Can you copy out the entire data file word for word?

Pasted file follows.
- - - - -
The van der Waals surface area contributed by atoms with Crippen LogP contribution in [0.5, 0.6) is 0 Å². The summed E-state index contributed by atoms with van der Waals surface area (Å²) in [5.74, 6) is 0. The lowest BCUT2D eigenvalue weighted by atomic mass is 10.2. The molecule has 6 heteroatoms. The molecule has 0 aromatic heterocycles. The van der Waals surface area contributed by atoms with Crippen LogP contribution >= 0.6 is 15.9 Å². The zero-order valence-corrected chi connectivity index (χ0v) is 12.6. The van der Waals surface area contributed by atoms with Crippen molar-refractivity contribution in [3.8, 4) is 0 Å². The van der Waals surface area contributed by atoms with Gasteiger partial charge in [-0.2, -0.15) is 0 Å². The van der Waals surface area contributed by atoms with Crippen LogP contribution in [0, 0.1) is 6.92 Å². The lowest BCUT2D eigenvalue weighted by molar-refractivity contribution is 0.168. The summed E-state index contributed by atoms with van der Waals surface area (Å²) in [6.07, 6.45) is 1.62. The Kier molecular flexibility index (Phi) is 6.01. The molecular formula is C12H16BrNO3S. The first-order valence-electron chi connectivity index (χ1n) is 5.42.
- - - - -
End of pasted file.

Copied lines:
The van der Waals surface area contributed by atoms with Crippen LogP contribution in [0.5, 0.6) is 0 Å². The summed E-state index contributed by atoms with van der Waals surface area (Å²) in [5.74, 6) is 0. The lowest BCUT2D eigenvalue weighted by atomic mass is 10.2. The molecule has 6 heteroatoms. The molecule has 0 aromatic heterocycles. The van der Waals surface area contributed by atoms with Crippen LogP contribution >= 0.6 is 15.9 Å². The zero-order valence-corrected chi connectivity index (χ0v) is 12.6. The van der Waals surface area contributed by atoms with Crippen molar-refractivity contribution in [3.8, 4) is 0 Å². The van der Waals surface area contributed by atoms with Gasteiger partial charge in [-0.2, -0.15) is 0 Å². The van der Waals surface area contributed by atoms with Crippen LogP contribution in [0, 0.1) is 6.92 Å². The lowest BCUT2D eigenvalue weighted by molar-refractivity contribution is 0.168. The summed E-state index contributed by atoms with van der Waals surface area (Å²) in [6.07, 6.45) is 1.62. The Kier molecular flexibility index (Phi) is 6.01. The molecular formula is C12H16BrNO3S. The first-order valence-electron chi connectivity index (χ1n) is 5.42.